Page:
Einstein, Feynman, Schrodinger: As Painful Today as a Century Ago. We Need a Quantum Intuitive Generation.

This piece is spot on. To develop a fully qualified quantum workforce requires a quantum intuition. To develop a quantum intuition requires educating the youth of today to the counter-intuitive quantum universe at the earliest opportunity. Recommend reading from the source. Because Quantum is Coming. Qubit

Do we need a ‘Quantum Generation’?

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+  Most of us have technological intuition, like the ability to drive an unfamiliar car or use a new computer program. Unhindered by philosophical obstacles, it allows children to program a TV remote or master a smartphone much faster than their parents. That’s because kids today have been born and raised surrounded by technology built upon classical computers and have developed an intuition for them.

The legendary “spookiness” of quantum mechanics which so bothered Albert Einstein is born from similar examples, and the frustrations expressed by Einstein, Richard Feynman or Erwin Schrödinger are as painful today as they were a century ago.

+  With quantum computers only now emerging, such early development is lacking. Consider, for example, light. While familiar in the macroscopic world, its quantum properties are odd. Sometimes it behaves like a wave, sometimes like a particle. Think of quantum particles that can pass, or tunnel, through energy barriers. Or imagine entangled particles, which influence each other even if separated by a large distance. There are also mind-boggling interpretations of quantum mechanics that drive ongoing and vigorous debates among specialists, such as theories of multiple universes or theories in which the future influences the past.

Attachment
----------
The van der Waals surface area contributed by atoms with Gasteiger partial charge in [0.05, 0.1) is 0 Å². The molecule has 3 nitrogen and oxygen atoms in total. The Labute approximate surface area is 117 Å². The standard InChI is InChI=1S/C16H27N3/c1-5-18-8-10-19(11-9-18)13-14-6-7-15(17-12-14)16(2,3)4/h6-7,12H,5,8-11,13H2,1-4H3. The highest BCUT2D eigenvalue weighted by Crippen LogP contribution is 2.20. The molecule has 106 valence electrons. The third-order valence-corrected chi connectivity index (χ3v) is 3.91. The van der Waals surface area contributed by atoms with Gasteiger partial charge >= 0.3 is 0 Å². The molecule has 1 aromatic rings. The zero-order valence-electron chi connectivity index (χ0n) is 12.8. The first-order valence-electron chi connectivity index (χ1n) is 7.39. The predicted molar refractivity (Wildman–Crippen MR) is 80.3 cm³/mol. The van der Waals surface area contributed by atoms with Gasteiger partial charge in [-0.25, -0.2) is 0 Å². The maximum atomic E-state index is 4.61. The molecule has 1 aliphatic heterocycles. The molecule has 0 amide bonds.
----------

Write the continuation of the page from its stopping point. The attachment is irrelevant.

+  As the quantum technological revolution changes the world, it must first move out from laboratories and into proverbial garages. To get there requires a quantum education at an early stage, an effort to tunnel through the barrier of quantum weirdness and kick-start a “quantum generation” of young people who can consider entanglement without being spooked, like we are, and instead set up those garages and launch completely new approaches to quantum technology.

Source:  The Hill.  Tomasz Durakiewicz,,  Do we need a ‘Quantum Generation’?…

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